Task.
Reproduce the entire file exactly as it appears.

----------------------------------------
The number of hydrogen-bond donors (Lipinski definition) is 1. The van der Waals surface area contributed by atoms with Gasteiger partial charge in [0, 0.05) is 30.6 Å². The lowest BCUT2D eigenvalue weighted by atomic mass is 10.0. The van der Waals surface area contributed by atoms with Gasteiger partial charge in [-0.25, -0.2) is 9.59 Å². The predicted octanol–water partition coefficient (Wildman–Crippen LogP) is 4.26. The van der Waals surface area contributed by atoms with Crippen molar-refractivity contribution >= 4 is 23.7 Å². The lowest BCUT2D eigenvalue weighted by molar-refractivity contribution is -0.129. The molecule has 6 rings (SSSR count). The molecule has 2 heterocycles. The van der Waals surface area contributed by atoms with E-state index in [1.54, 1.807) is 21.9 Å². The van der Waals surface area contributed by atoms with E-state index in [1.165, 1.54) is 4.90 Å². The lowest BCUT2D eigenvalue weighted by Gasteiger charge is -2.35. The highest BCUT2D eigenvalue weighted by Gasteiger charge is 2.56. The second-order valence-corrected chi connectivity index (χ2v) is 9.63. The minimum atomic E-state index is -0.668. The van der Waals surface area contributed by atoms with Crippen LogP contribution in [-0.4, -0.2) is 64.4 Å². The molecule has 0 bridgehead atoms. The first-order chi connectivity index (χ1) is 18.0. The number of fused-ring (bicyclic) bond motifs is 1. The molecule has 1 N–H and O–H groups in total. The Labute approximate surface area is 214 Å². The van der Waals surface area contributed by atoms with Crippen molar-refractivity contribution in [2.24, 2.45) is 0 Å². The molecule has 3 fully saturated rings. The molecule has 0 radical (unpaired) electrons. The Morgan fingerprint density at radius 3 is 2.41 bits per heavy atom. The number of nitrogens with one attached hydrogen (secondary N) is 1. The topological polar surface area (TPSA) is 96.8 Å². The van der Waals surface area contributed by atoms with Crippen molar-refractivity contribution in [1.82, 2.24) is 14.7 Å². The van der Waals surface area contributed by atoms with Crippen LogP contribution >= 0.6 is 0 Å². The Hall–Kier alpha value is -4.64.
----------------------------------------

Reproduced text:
The number of hydrogen-bond donors (Lipinski definition) is 1. The van der Waals surface area contributed by atoms with Gasteiger partial charge in [0, 0.05) is 30.6 Å². The lowest BCUT2D eigenvalue weighted by atomic mass is 10.0. The van der Waals surface area contributed by atoms with Gasteiger partial charge in [-0.25, -0.2) is 9.59 Å². The predicted octanol–water partition coefficient (Wildman–Crippen LogP) is 4.26. The van der Waals surface area contributed by atoms with Crippen molar-refractivity contribution >= 4 is 23.7 Å². The lowest BCUT2D eigenvalue weighted by molar-refractivity contribution is -0.129. The molecule has 6 rings (SSSR count). The molecule has 2 heterocycles. The van der Waals surface area contributed by atoms with E-state index in [1.54, 1.807) is 21.9 Å². The van der Waals surface area contributed by atoms with E-state index in [1.165, 1.54) is 4.90 Å². The lowest BCUT2D eigenvalue weighted by Gasteiger charge is -2.35. The highest BCUT2D eigenvalue weighted by Gasteiger charge is 2.56. The second-order valence-corrected chi connectivity index (χ2v) is 9.63. The minimum atomic E-state index is -0.668. The van der Waals surface area contributed by atoms with Crippen LogP contribution in [-0.4, -0.2) is 64.4 Å². The molecule has 0 bridgehead atoms. The first-order chi connectivity index (χ1) is 18.0. The number of fused-ring (bicyclic) bond motifs is 1. The molecule has 1 N–H and O–H groups in total. The Labute approximate surface area is 214 Å². The van der Waals surface area contributed by atoms with Crippen molar-refractivity contribution in [2.24, 2.45) is 0 Å². The molecule has 3 fully saturated rings. The molecule has 0 radical (unpaired) electrons. The Morgan fingerprint density at radius 3 is 2.41 bits per heavy atom. The number of nitrogens with one attached hydrogen (secondary N) is 1. The topological polar surface area (TPSA) is 96.8 Å². The van der Waals surface area contributed by atoms with Crippen molar-refractivity contribution in [1.82, 2.24) is 14.7 Å². The van der Waals surface area contributed by atoms with Crippen LogP contribution >= 0.6 is 0 Å². The Hall–Kier alpha value is -4.64.